- On August 15, 2017
On the surface of it financial advice may seem expensive, especially when your purchase is initially intangible.
However, a new report will make for interesting reading for anyone considering financial advice who is unsure of the value.
According to the International Longevity Centre – UK (ILC-UK), people who take advice are on average £40,000 better off in the long run than those who do not.
Drilling down, the independent report found that those who had received financial advice between 2001-2007 had significantly more liquid financial assets and pension than their unadvised peers by 2012-14
The document examines the impact of financial advice on two groups – those described as ‘affluent’ and people who were ‘just getting by’.
The ‘affluent but advised’ accumulated on average £12,363 (or 17%) more in liquid financial assets than the affluent and non-advised group, and £30,882 (or 16%) more in pension wealth.
While the ‘just getting by but advised’ group accumulated on average £14,036 (or 39%) more in liquid financial assets than the just getting by but non-advised group, and £25,859 (or 21%) more in pension wealth.
This research demonstrates what we’ve long known through our work with our clients at Faron Partnership and clearly shows that good financial decisions with a good financial adviser can make a significant difference to your financial well-being.
Avoiding Poor Decisions
These gains also reflect the financial advantage in avoiding poor decisions which can have a detrimental effect on your wealth.
This is particularly noticeable at times of a market downturn when fear drives people to forget their long-term goals and take short-term decisions to sell investments when history has shown that it’s just the time to ride out the storm.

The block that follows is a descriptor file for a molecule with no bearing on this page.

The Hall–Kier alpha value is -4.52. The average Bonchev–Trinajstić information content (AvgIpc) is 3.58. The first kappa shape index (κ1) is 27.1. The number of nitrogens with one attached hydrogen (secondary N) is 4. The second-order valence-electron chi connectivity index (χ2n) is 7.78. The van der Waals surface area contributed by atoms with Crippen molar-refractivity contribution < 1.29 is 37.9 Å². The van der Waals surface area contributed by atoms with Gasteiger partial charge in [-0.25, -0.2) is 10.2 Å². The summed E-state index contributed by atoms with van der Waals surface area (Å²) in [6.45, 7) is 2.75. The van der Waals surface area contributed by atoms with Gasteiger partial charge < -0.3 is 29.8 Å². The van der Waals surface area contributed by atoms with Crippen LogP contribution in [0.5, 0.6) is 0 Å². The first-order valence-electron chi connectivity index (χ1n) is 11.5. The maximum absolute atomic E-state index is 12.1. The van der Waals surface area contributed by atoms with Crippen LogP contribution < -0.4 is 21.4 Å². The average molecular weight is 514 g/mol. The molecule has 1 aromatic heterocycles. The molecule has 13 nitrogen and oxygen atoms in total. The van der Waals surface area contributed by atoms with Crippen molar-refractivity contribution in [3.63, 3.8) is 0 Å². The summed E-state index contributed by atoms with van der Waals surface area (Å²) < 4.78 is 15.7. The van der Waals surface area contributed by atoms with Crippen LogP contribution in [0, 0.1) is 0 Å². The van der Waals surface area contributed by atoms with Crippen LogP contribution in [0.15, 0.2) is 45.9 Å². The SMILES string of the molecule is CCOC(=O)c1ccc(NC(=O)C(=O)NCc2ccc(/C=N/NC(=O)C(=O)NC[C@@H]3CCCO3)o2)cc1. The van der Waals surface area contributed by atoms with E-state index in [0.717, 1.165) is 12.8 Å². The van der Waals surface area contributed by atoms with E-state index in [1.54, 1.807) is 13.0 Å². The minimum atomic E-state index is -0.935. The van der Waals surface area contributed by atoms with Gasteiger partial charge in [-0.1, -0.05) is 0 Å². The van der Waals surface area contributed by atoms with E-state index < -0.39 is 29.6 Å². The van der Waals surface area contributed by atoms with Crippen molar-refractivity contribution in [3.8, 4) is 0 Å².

Our role is often educational, while offering mentoring and guidance. It’s much more than just product-related advice.
The ILC-UK report also included some other Interesting findings. Notably, people from both groups who took financial advice were far more likely to save and invest in the equity market than those who did not.
The ‘affluent but advised’ group were 6.7% more likely to save and 9.7% more likely to invest in the equity market than the equivalent non-advised group.
The ‘just getting by but advised’ group were 9.7% more likely to save and 10.8% more likely to invest in the equity market than the equivalent non-advised group.
And the report also found that 9 in 10 people are satisfied with the advice received from their financial adviser, with the clear majority deciding to go with their adviser’s recommendations.
So, if you’re weighing up the pros and cons of using a financial adviser it’s important to keep in mind the long-term benefits when considering the short-term cost. Making the right decisions now could pay dividends for your future financial well-being.
Remember, the value of your investments can go down as well as up. Past performance is not a reliable indicator of future outcomes.
For a free consultation about your financial needs call 0118 974 0159 or email firstname.lastname@example.org.